Where do things go when you wash them down the drain? Where does the soap go from your showers, baths, and laundry? Where does food go that goes through the garbage disposal? Do you know? Do you care? When it joins the "waste" from factories, restaurants and other business, and from drains on city streets, what then? We seem to use our plumbing as an excuse to not have to think or worry about this. In fact, in most places in the US the waste is sterilized with strong and environmentally unfriendly chemicals. The liquid portion is then treated again, expensive processes that attempt to remove the chemicals from the water before returning it to the environment. The sludge that is primarily made of organic matter is then often buried into plastic lined holes in the ground in land fills. Ironically, most of what creates this ugly sludge could have been recycled through composting.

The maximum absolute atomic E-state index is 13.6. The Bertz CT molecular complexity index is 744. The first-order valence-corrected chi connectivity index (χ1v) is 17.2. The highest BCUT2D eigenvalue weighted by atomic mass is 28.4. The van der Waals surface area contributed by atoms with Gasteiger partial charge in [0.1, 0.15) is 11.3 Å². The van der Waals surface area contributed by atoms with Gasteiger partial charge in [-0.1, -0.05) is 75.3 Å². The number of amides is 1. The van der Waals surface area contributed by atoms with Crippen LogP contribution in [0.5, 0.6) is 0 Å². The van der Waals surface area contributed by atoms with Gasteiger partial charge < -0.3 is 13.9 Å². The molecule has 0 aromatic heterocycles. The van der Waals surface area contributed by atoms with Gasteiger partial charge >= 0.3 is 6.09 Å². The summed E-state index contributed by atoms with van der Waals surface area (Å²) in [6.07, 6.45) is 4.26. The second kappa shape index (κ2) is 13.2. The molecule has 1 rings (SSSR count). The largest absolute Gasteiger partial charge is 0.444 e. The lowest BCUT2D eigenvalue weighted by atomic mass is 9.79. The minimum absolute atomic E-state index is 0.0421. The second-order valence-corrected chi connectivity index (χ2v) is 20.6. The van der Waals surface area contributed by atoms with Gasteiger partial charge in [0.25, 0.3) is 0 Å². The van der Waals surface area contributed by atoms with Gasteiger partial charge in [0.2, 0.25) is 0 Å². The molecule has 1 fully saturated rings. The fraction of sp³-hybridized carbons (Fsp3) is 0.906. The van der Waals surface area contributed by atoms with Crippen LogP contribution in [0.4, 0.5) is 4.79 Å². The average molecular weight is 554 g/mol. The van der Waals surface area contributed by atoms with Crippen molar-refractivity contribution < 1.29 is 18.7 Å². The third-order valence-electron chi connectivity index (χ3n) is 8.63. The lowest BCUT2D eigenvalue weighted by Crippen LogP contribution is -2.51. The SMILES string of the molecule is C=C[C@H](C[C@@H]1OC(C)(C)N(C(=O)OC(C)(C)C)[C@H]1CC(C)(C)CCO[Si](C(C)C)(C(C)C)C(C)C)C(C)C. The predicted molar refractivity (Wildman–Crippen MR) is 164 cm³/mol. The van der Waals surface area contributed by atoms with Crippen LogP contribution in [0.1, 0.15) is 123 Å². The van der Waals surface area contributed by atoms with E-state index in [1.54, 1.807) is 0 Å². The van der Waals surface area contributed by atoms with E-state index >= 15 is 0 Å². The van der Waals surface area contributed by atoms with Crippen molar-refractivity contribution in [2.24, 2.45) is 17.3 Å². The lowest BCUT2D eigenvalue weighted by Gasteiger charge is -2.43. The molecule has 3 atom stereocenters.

There are successful efforts to compost sewage sludge in places around the country. However, we're still dumping organic matter into our drinking water, polluting it unnecessarily. The final third of the Humanure Handbook looks into ways to inexpensively compost our own human manure, safely, cleanly, without odor, and without polluting our water. The author's preferred method costs basically nothing and can be done anywhere in the world, safely. Perhaps the biggest barrier to large scale adoption of the author's methods is the fecophobic aversion to crapping in a bucket and having to weekly transport the crap to a compost pile. Regardless, I agree with his premise that this is an issue that will have to be solved, and sooner than later.